The original Opsix was a great buy, then, and the new $699/£699 Mk 2 version – essentially the Mk 1 with extra polyphony – promises to be just as good, if not better. 

Read our Mk1 review here. More from Korg here.

Waldorf Blofeld

Waldorf Blofeld Synthesizer: Complete Overview/Tutorial - YouTube Waldorf Blofeld Synthesizer: Complete Overview/Tutorial - YouTube
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Now you might think some of the synths in this roundup are old – but, we stress, still available – but none are as old as the Blofeld. This is a synth that we first reviewed back in 2008 when we wore short trousers, yet you can still buy this brand new in either white or black (Shadow) editions

However, despite its cheap price – or maybe even because of it as people might simply have thought it rubbish because it was so cheap when the opposite was true  – and its cool name, the only 'best of' list that Blofeld seems to top is that of underrated synth. Incredibly for such a compact and cheap (although pricier now than on release) synth, it features both VA and wavetable synthesis, over 1,000 programs and 16 parts of multitimbrality.


(Image credit: Future)

The synth even has some of the wavetables from its legendary Waldorf stablemates, and combine these with so many other features you wouldn't expect from a box of this size (including 11 filter types and effects), and it's still a pretty stunning synth for the cash.

Here's our (very old) original review. There's more from Waldorf here

The Yamaha Reface range

Xantoné Blacq x Yamaha reface CP & YC | Superbooth 2017 - YouTube Xantoné Blacq x Yamaha reface CP & YC | Superbooth 2017 - YouTube
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We could quite easily have included Yamaha's top end Montage synths in this roundup as they are often underrated simply because they do so much. Conversely, the company's Reface series has been cited as doing too little, but the truth is less harsh than that: each of the four models in the range is designed to focus on a specific sound.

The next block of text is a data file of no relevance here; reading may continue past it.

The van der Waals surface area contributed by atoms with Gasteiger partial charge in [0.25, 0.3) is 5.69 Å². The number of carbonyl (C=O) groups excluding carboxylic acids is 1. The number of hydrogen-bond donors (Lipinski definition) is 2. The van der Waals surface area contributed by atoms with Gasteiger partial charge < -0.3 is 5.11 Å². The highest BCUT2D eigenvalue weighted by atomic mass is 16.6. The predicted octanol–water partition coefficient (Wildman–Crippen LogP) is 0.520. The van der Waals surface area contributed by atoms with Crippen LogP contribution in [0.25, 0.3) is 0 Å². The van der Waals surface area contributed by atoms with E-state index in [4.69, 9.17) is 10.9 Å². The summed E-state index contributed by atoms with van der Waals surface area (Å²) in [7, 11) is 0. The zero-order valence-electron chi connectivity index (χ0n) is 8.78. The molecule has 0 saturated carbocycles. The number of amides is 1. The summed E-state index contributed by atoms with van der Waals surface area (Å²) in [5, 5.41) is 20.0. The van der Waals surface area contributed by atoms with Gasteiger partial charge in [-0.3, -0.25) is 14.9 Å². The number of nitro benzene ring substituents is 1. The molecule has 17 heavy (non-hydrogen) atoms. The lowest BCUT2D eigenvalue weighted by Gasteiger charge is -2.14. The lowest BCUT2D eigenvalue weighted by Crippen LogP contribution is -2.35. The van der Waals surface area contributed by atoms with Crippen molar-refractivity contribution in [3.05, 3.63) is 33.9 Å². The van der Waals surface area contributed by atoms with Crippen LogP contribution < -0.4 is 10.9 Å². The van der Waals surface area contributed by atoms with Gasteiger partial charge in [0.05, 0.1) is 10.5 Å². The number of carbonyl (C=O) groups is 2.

So you get the Reface YC organ, CP piano, CS analogue synth and DX digital synth. Of these the YC is a bit 'too organ' for this roundup, and the CP, while our favourite, a bit 'too electric piano'. 

Reface range

(Image credit: Yamaha)

Which leaves both the CS, a synth capable of monstrously lush analogue style sounds, and the DX, capable of some big FM sounds that definitely aren't all 'decent pianos and nice bell sounds'.

One of the big criticisms of these at their launch – again nearly a decade ago in 2015 – was their price, but if you can pick them up for £299 / $299 a pop (which is possible using the magic word 'Google') then they are still a very decent buy. 

Check out our overall review here, and get more from Yamaha here

Andy Jones

Andy has been writing about music production and technology for 30 years having started out on Music Technology magazine back in 1992. He has edited the magazines Future Music, Keyboard Review, MusicTech and Computer Music, which he helped launch back in 1998. He owns way too many synthesizers.